Nivolumab for Advanced Renal Cell Carcinoma: Cost and Value

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As treatment options increase, patient-reported outcomes and cost-effective analyses will play a key role in determining how drugs are sequenced in clinical practice.
As treatment options increase, patient-reported outcomes and cost-effective analyses will play a key role in determining how drugs are sequenced in clinical practice.

An economic evaluation of nivolumab as second-line treatment for advanced renal cell carcinoma (aRCC) concluded that “for the United States, nivolumab is unlikely to be a high-value treatment mRCC [metastatic RCC] at the current price, and a price reduction is justified.” The analysis was published online in Cancer.1

Reductions in price by 85% and 60% of the cost would make nivolumab (full price in 2014: $25.62/mg) cost-effective, according to the researchers.

For their analysis, the researchers used 3 health states to represent progression of mRCC: progression-free survival (PFS), progressive disease, and death. Direct medical costs included cost of drug, administration, and costs to manage adverse events. Drug cost was calculated based on the U.S. Food and Drug Administration (FDA) modified dosing regimen of 240 mg given intravenously every 2 weeks. The model also accounted for systemic therapy that patients received following disease progression. Drug costs from all sources were adjusted to 2014 US dollars.

The model was applied to results from CheckMate 025 (ClinicalTrials.gov Identifier: NCT01668784), which was the pivotal study used for the FDA approval.2 In this study, patients with mRCC who progressed on 1 or more regimens with antiangiogenic agents were randomized to receive either nivolumab or everolimus.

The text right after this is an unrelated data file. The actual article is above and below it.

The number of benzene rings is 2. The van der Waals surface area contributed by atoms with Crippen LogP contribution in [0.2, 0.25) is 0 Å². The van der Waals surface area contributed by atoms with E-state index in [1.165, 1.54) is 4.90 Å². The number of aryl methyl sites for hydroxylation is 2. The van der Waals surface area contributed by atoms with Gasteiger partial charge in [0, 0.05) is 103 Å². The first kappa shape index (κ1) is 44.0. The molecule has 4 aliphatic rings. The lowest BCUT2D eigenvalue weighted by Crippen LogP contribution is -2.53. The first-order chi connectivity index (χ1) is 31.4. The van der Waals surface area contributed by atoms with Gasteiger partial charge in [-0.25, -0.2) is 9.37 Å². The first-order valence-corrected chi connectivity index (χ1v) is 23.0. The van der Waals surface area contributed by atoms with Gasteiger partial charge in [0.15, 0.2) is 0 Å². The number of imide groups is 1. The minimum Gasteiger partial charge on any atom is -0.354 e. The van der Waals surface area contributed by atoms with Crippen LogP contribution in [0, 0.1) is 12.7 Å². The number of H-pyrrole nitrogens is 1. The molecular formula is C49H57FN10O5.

The primary information that such an analysis provides is total cost, life-years (LY), quality-adjusted life-years (QALYs; 1 QALY = 1 year in perfect health), and incremental cost-effectiveness ratios (ICERs: difference in cost/difference in treatment effect).

In the base-case scenario, over a 20-year time horizon, life expectancy of patients receiving nivolumab was projected to be 2.435 LYs, 0.301 LYs longer than the life expectancy for patients on everolimus.

Accounting for quality of life information, patients on nivolumab gained 1.786 QALYs, 0.29 QALY more than patients on everolimus. The researchers estimated that the use of nivolumab cost an additional $44,002, resulting in ICERs of $145,940/LY or $151,676 QALY compared with everolimus.

The model was sensitive to costs of nivolumab. A reduction to 80% of base case provided ICERs of $63,861/LY or $66,371/QALY; for an increase to 120%, corresponding ICERs were $227,928/LY or $236,949/QALY.

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When the cost of nivolumab was set at $22.50/mg, the ICER was close to the willingness-to-pay (WTP) threshold of $100,000/QALY.

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